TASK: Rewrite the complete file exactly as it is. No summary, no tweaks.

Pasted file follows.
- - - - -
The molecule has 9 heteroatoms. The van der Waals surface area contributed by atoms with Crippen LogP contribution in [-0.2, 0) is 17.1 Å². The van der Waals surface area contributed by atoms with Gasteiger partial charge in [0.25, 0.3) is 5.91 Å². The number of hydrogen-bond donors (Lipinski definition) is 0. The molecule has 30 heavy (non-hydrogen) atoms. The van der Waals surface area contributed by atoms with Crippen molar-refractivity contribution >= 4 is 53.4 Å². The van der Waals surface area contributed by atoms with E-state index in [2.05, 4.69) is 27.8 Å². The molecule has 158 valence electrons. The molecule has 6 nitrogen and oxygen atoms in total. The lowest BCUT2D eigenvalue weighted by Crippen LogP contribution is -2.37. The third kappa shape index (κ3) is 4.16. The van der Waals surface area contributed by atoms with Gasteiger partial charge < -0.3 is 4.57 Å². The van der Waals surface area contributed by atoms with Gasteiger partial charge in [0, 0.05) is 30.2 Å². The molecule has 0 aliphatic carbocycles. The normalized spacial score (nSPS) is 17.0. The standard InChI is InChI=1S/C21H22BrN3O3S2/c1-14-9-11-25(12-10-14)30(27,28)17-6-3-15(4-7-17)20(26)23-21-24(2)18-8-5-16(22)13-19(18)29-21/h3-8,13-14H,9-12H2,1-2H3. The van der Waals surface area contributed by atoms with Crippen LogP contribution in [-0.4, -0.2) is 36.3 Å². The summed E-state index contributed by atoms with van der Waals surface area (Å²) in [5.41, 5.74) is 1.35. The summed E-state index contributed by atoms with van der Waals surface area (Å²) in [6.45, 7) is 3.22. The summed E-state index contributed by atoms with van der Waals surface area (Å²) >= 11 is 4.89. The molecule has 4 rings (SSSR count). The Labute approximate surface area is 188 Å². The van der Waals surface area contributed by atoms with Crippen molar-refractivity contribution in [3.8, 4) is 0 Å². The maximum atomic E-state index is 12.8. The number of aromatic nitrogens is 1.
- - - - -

The molecule has 9 heteroatoms. The van der Waals surface area contributed by atoms with Crippen LogP contribution in [-0.2, 0) is 17.1 Å². The van der Waals surface area contributed by atoms with Gasteiger partial charge in [0.25, 0.3) is 5.91 Å². The number of hydrogen-bond donors (Lipinski definition) is 0. The molecule has 30 heavy (non-hydrogen) atoms. The van der Waals surface area contributed by atoms with Crippen molar-refractivity contribution >= 4 is 53.4 Å². The van der Waals surface area contributed by atoms with E-state index in [2.05, 4.69) is 27.8 Å². The molecule has 158 valence electrons. The molecule has 6 nitrogen and oxygen atoms in total. The lowest BCUT2D eigenvalue weighted by Crippen LogP contribution is -2.37. The third kappa shape index (κ3) is 4.16. The van der Waals surface area contributed by atoms with Gasteiger partial charge < -0.3 is 4.57 Å². The van der Waals surface area contributed by atoms with Gasteiger partial charge in [0, 0.05) is 30.2 Å². The molecule has 0 aliphatic carbocycles. The normalized spacial score (nSPS) is 17.0. The standard InChI is InChI=1S/C21H22BrN3O3S2/c1-14-9-11-25(12-10-14)30(27,28)17-6-3-15(4-7-17)20(26)23-21-24(2)18-8-5-16(22)13-19(18)29-21/h3-8,13-14H,9-12H2,1-2H3. The van der Waals surface area contributed by atoms with Crippen LogP contribution in [-0.4, -0.2) is 36.3 Å². The summed E-state index contributed by atoms with van der Waals surface area (Å²) in [5.41, 5.74) is 1.35. The summed E-state index contributed by atoms with van der Waals surface area (Å²) in [6.45, 7) is 3.22. The summed E-state index contributed by atoms with van der Waals surface area (Å²) >= 11 is 4.89. The molecule has 4 rings (SSSR count). The Labute approximate surface area is 188 Å². The van der Waals surface area contributed by atoms with Crippen molar-refractivity contribution in [3.8, 4) is 0 Å². The maximum atomic E-state index is 12.8. The number of aromatic nitrogens is 1.